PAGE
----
La Periere History, Family Crest & Coats of Arms
- Origins Available:
The name La Periere dates back to the days of Medieval France, in the region of Normandy. It is derived from their residence in Normandy. The name La Periere could also be derived from the Old French word "poirier," meaning "pear tree," and was used to distinguish a person who lived near such a tree. In some cases the name may have also been used to indicate a person who sold pears or owned an orchard. 
Early Origins of the La Periere family
The surname La Periere was first found in Normandy (French: Normandie), the former Duchy of Normandy, where they held a family seat in the seigneurie of Amfreville.
Vincent Poirier, born in 1628, son of François and Michelle (née Bonar), came to New France in the 17th century and is recorded as the first person in Canada with the name Poirier. He married Françoise Pinguet on 8th February 1655. He married again to Judith Renaudeau on 6th December 1662. Vincent died in Quebec on 28th April 1703. 
Early History of the La Periere family
This web page shows only a small excerpt of our La Periere research. Another 69 words (5 lines of text) covering the years 1097 and 1167 are included under the topic Early La Periere History in all our PDF Extended History products and printed products wherever possible.
La Periere Spelling Variations
Most surnames have experienced slight spelling changes. A son may not chose to spell his name the same way that his father did. Many were errors, many deliberate. During the early development of the French language, a person usually gave his version, phonetically, to a scribe, a priest, or a recorder. Prefixes or suffixes varied. They were optional as they passed through the centuries, or were adopted by different branches to signify either a political or religious adherence. Hence, there a many spelling variations of the name La Periere, including Poirer, Poirrer, Poirier, Poirrier, Poiré, Poirré, Poirière, Poirrière, Poirez, Poirrez, Poiriez and many more.
Early Notables of the La Periere family (pre 1700)
More information is included under the topic Early La Periere Notables in all our PDF Extended History products and printed products wherever possible.
Migration of the La Periere family
By 1643 there were only about 300 people in Quebec. Since immigration was slow, early marriage was desperately encouraged amongst the immigrants. The fur trade attracted migrants, both noble and commoner. 15,000 explorers left Montreal in the late 17th and 18th centuries. By 1675, there were 7000 French in Quebec. By the same year the Acadian presence in Nova Scotia, New Brunswick and Prince Edward Island had reached 500. In 1755, 10,000 French Acadians refused to take an oath of allegiance to England and were deported to Louisiana. The French founded Lower Canada, thus becoming one of the two great founding nations of Canada. The distinguished family name La Periere has made significant contributions to the culture, arts, sciences and religion of France and New France. Amongst the settlers in North America with this distinguished name La Periere were Vincent, who arrived in Quebec from Ile-de-France in 1665; Jean, who arrived in Quebec from Guyenne in 1668; Jean, who arrived in Quebec from Béarn in 1669.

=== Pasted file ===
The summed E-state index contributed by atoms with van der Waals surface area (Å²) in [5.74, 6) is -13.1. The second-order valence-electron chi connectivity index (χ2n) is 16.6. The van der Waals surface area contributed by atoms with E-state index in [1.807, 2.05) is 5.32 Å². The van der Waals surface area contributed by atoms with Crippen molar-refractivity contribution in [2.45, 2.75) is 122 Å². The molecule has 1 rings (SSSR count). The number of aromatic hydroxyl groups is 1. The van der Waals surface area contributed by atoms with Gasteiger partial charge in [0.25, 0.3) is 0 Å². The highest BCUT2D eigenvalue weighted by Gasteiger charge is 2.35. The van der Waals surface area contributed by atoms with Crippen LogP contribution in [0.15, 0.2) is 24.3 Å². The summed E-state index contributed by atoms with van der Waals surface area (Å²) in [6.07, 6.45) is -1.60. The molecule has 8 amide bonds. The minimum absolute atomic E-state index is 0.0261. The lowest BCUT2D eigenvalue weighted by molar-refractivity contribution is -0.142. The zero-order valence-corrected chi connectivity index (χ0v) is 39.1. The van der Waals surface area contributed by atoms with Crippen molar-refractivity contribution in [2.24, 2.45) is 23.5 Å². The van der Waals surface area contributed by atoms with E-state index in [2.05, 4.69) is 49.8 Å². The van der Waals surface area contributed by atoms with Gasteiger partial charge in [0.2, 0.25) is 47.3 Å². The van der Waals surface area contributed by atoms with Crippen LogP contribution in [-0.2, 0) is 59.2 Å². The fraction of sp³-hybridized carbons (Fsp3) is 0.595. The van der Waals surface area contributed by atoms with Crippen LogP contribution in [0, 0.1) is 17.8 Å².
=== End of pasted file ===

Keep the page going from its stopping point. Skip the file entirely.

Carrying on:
The motto was originally a war cry or slogan. Mottoes first began to be shown with arms in the 14th and 15th centuries, but were not in general use until the 17th century. Thus the oldest coats of arms generally do not include a motto. Mottoes seldom form part of the grant of arms: Under most heraldic authorities, a motto is an optional component of the coat of arms, and can be added to or changed at will; many families have chosen not to display a motto.
Motto: Oncques ne fauldray
Motto Translation: Never falter.
- Dauzat, Albert, Morlet, Marie-Thérèse, Dictionaire Étymologique des Noms et Prénoms de France. Paris: Librairie Larousse, 1987. Print.
- Olivier, Reginald L. Your Ancient Canadian Family Ties. Logan: The Everton Publishers, Inc., P.O. Box 368, 1972. Print